A month or so ago, people were beginning to get the knives out for Jodie Whittaker’s debut as the Thirteenth Doctor in Doctor Who. Right-wing British tabloids claimed that ratings had “plunged,” explaining that viewers were being turned off by the belief that the show had become painfully politically correct. And of course, the less savory elements of the Doctor Who fandom seized upon this as validation for their stale arguments that the Doctor should only ever be played by a man.
Well, it’s looking as though Whittaker (and new showrunner Chris Chibnall) are going to have the last laugh now, as the average viewership for the full ten-episodes of season 11 is in and it’s 7.7 million viewers. These figures include those who watched the show as it was being broadcast, as well as those who watched it on catch-up up to seven days later.
It should go without saying, but 7.7 million is pretty impressive and makes this latest run of Doctor Who the most successful season in terms of average viewership since Matt Smith’s inaugural outing back in 2010, as well as eclipsing David Tennant’s second season as the Doctor. Obviously, season 11’s average was helped by the gargantuan ratings for the premiere, which netted 10.8m viewers with the following episodes ending up gradually declining, but however you slice it, this is an unambiguous success for the show and the BBC will no doubt be very happy with its new direction.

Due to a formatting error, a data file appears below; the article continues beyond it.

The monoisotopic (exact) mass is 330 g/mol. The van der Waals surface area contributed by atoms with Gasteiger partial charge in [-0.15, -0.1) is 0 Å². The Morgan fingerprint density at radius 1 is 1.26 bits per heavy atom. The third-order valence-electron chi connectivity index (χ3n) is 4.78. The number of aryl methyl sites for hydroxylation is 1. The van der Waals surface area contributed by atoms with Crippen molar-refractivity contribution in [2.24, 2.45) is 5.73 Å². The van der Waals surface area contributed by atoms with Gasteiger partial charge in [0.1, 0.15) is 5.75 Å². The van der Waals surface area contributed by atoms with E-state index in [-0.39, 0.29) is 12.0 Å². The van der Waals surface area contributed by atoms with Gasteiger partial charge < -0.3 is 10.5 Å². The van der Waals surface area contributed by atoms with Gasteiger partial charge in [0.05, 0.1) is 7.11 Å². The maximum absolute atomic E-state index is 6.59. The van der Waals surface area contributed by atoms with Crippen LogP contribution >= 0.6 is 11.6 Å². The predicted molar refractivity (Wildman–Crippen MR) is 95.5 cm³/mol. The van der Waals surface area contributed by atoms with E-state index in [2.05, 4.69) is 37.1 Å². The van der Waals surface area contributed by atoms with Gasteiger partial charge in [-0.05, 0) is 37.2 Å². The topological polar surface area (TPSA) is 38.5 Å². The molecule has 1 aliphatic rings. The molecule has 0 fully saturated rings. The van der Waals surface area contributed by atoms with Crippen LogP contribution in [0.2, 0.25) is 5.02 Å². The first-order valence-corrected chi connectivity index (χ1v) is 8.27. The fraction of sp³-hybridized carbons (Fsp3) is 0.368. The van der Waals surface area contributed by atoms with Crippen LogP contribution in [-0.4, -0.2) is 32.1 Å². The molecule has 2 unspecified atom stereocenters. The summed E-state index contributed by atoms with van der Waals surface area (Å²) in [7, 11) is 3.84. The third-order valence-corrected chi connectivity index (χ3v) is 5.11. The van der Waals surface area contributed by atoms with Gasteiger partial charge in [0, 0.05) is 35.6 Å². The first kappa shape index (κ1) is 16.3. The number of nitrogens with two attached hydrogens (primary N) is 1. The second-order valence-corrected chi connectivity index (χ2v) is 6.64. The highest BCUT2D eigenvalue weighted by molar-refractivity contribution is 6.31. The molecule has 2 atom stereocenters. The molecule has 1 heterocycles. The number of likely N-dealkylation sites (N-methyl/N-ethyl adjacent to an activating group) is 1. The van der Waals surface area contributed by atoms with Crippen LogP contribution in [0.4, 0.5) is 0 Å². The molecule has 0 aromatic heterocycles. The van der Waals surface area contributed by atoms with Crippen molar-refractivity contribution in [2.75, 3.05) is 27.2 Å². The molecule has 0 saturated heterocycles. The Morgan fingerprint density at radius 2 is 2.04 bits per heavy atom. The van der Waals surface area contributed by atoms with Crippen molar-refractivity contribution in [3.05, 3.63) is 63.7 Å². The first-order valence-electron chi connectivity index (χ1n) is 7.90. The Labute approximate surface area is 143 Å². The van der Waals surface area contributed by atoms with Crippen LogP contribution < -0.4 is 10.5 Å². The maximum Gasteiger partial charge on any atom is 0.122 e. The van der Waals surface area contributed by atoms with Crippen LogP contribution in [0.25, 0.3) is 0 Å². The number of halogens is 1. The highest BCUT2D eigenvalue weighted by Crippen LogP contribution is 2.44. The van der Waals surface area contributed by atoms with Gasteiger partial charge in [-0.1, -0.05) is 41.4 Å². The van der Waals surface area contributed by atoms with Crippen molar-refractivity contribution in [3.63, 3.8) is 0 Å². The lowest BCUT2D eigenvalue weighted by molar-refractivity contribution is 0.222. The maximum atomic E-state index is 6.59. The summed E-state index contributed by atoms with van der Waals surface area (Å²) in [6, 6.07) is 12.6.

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Sadly, though, that momentum might fizzle out a bit. Fans were understandably upset when they learned that season 12 had been delayed until 2020, with BBC Entertainment reporter Lizo Mzimba claiming that “Doctor Who has almost uniquely complex filming requirements and a lengthy post-production period.” That sounds like PR speak to me, but I guess I’m happy to wait if the end product’s good.
Thankfully, the New Year’s special will air on January 1st, and if the rumors are right, we may finally get to see Whittaker going to toe-to-toe with one of Doctor Who‘s classic monsters – the Daleks.